Wednesday, August 30, 2006

Female presence at Supreme Court declines -- and not just on the bench

By Nancy Jane Moore

The New York Times reports that the current Supreme Court justices have hired only seven women to serve as law clerks for the coming term -- out of 37 total clerkships.

This is less than half the number in the last term, when there were 14 women originally and a fifteenth was added after Samuel Alito was confirmed. It's also the first year since 1994 that there were fewer than 10 women clerks.

Not only that, but this drop comes at a time when the number of women law school graduates is just below 50 percent. It also comes after the retirement of Justice Sandra Day O'Connor, the first woman to ever serve on the Supreme Court.

Supreme Court clerkships are considered a major career-building move in the legal profession. Several of the current justices were once clerks and The Times reports that law firms are offering $200,000 bonuses to former clerks.

According to The Times, the court's sole female justice, Ruth Bader Ginsburg -- who hired two women and two men as clerks -- was already aware of the situation and had mentioned it in a recent speech. Other justices dismissed the situation as a "random variation," The Times said.

Some observers speculated that there were fewer women clerks in the federal circuit courts of appeal, which is a source for Supreme Court clerks. I recently examined the list of judges on the circuit courts and found that a clear majority of them were appointed by Republican presidents. I'd also note that the most conservative member of the Supreme Court -- Antonin Scalia -- has hired only 2 women clerks in the last seven years, out of a total of 28.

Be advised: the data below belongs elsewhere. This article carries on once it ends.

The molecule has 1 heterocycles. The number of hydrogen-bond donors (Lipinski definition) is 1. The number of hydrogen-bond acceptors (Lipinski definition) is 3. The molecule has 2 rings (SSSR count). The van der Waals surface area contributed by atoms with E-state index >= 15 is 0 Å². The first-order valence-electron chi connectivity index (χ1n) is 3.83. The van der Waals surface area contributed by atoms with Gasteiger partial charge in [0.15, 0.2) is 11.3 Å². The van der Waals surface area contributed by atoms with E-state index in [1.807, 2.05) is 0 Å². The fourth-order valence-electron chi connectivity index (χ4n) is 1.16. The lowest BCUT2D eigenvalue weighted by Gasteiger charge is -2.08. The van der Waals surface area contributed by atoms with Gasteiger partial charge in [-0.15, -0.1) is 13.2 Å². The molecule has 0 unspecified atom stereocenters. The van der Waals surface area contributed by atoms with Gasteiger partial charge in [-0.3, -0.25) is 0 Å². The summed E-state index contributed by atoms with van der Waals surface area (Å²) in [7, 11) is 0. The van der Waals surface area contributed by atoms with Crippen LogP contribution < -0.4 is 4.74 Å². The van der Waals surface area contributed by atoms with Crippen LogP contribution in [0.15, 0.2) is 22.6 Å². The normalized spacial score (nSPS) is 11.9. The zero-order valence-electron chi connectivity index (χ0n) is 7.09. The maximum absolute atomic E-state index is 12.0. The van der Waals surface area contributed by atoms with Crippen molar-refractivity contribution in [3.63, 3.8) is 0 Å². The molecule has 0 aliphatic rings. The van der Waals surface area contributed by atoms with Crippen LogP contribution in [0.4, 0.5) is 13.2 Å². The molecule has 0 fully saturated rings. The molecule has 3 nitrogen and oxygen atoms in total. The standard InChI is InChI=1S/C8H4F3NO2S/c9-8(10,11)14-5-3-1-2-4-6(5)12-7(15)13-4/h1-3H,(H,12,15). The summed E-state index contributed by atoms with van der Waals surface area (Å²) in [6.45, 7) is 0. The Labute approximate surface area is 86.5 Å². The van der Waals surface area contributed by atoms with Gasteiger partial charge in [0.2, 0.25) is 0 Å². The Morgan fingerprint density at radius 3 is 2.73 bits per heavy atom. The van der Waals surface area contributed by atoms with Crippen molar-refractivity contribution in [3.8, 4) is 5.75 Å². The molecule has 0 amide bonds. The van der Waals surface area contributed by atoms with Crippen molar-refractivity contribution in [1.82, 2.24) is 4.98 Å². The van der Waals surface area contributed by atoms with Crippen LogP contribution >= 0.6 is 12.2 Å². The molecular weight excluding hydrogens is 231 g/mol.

Draw your own conclusions as to whether there's any correlation between the political leanings of the justices and lower court judges and who they hire. There are, of course, some very prominent right wing women on the circuit court bench. It would be interesting to know how many women clerks they've hired.

The Times didn't provide any figures on the racial make up of the new crop of clerks, except to observe that "the clerkship cadre remains overwhelmingly white." Women may be underrepresented in the top echelons of the legal profession, but minorities make up an even tinier percentage of those in powerful positions.

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